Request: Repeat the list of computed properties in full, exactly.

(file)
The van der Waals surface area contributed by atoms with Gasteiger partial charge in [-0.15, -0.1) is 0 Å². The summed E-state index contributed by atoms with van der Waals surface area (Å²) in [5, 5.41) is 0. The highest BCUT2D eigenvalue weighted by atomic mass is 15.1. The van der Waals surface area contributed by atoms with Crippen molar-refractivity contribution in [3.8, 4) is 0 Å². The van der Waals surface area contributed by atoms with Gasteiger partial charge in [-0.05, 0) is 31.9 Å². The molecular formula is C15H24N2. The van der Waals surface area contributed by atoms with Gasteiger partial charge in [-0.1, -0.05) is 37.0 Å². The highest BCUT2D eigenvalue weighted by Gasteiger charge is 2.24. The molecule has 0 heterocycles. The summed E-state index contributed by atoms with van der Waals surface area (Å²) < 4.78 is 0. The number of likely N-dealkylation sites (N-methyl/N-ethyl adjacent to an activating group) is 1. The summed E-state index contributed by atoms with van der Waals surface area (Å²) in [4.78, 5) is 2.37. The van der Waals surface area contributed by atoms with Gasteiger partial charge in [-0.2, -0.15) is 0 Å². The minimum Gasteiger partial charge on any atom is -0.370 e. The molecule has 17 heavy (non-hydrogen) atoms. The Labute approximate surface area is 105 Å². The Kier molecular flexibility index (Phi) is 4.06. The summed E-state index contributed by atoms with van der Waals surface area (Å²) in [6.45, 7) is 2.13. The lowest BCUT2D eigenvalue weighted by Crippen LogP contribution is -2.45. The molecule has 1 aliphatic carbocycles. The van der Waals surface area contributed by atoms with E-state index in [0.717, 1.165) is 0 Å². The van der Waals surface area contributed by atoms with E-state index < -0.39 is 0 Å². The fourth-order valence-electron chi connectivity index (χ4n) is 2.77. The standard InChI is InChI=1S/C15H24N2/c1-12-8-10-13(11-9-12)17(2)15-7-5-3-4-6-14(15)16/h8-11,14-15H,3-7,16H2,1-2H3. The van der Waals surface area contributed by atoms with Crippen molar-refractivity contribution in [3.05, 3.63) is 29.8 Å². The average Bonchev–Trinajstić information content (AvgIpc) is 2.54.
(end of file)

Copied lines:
The van der Waals surface area contributed by atoms with Gasteiger partial charge in [-0.15, -0.1) is 0 Å². The summed E-state index contributed by atoms with van der Waals surface area (Å²) in [5, 5.41) is 0. The highest BCUT2D eigenvalue weighted by atomic mass is 15.1. The van der Waals surface area contributed by atoms with Crippen molar-refractivity contribution in [3.8, 4) is 0 Å². The van der Waals surface area contributed by atoms with Gasteiger partial charge in [-0.05, 0) is 31.9 Å². The molecular formula is C15H24N2. The van der Waals surface area contributed by atoms with Gasteiger partial charge in [-0.1, -0.05) is 37.0 Å². The highest BCUT2D eigenvalue weighted by Gasteiger charge is 2.24. The molecule has 0 heterocycles. The summed E-state index contributed by atoms with van der Waals surface area (Å²) < 4.78 is 0. The number of likely N-dealkylation sites (N-methyl/N-ethyl adjacent to an activating group) is 1. The summed E-state index contributed by atoms with van der Waals surface area (Å²) in [4.78, 5) is 2.37. The van der Waals surface area contributed by atoms with Gasteiger partial charge in [-0.2, -0.15) is 0 Å². The minimum Gasteiger partial charge on any atom is -0.370 e. The molecule has 17 heavy (non-hydrogen) atoms. The Labute approximate surface area is 105 Å². The Kier molecular flexibility index (Phi) is 4.06. The summed E-state index contributed by atoms with van der Waals surface area (Å²) in [6.45, 7) is 2.13. The lowest BCUT2D eigenvalue weighted by Crippen LogP contribution is -2.45. The molecule has 1 aliphatic carbocycles. The van der Waals surface area contributed by atoms with E-state index in [0.717, 1.165) is 0 Å². The van der Waals surface area contributed by atoms with E-state index < -0.39 is 0 Å². The fourth-order valence-electron chi connectivity index (χ4n) is 2.77. The standard InChI is InChI=1S/C15H24N2/c1-12-8-10-13(11-9-12)17(2)15-7-5-3-4-6-14(15)16/h8-11,14-15H,3-7,16H2,1-2H3. The van der Waals surface area contributed by atoms with Crippen molar-refractivity contribution in [3.05, 3.63) is 29.8 Å². The average Bonchev–Trinajstić information content (AvgIpc) is 2.54.